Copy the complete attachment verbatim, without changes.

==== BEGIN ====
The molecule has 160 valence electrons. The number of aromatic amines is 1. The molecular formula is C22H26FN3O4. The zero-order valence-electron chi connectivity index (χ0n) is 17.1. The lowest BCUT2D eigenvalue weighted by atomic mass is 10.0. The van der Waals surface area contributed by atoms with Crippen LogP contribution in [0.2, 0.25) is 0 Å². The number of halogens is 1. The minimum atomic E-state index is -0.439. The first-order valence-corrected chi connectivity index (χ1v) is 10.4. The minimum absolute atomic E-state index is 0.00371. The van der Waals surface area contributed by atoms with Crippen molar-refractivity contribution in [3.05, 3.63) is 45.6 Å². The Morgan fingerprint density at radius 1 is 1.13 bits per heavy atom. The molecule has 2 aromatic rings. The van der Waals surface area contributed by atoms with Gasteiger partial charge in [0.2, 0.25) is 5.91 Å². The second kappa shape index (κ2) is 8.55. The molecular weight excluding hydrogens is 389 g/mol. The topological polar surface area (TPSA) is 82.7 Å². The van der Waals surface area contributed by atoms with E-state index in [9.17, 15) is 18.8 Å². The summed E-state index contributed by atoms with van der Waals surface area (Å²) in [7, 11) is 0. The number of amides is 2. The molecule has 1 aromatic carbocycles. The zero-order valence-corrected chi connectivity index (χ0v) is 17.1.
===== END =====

The molecule has 160 valence electrons. The number of aromatic amines is 1. The molecular formula is C22H26FN3O4. The zero-order valence-electron chi connectivity index (χ0n) is 17.1. The lowest BCUT2D eigenvalue weighted by atomic mass is 10.0. The van der Waals surface area contributed by atoms with Crippen LogP contribution in [0.2, 0.25) is 0 Å². The number of halogens is 1. The minimum atomic E-state index is -0.439. The first-order valence-corrected chi connectivity index (χ1v) is 10.4. The minimum absolute atomic E-state index is 0.00371. The van der Waals surface area contributed by atoms with Crippen molar-refractivity contribution in [3.05, 3.63) is 45.6 Å². The Morgan fingerprint density at radius 1 is 1.13 bits per heavy atom. The molecule has 2 aromatic rings. The van der Waals surface area contributed by atoms with Gasteiger partial charge in [0.2, 0.25) is 5.91 Å². The second kappa shape index (κ2) is 8.55. The molecular weight excluding hydrogens is 389 g/mol. The topological polar surface area (TPSA) is 82.7 Å². The van der Waals surface area contributed by atoms with E-state index in [9.17, 15) is 18.8 Å². The summed E-state index contributed by atoms with van der Waals surface area (Å²) in [7, 11) is 0. The number of amides is 2. The molecule has 1 aromatic carbocycles. The zero-order valence-corrected chi connectivity index (χ0v) is 17.1.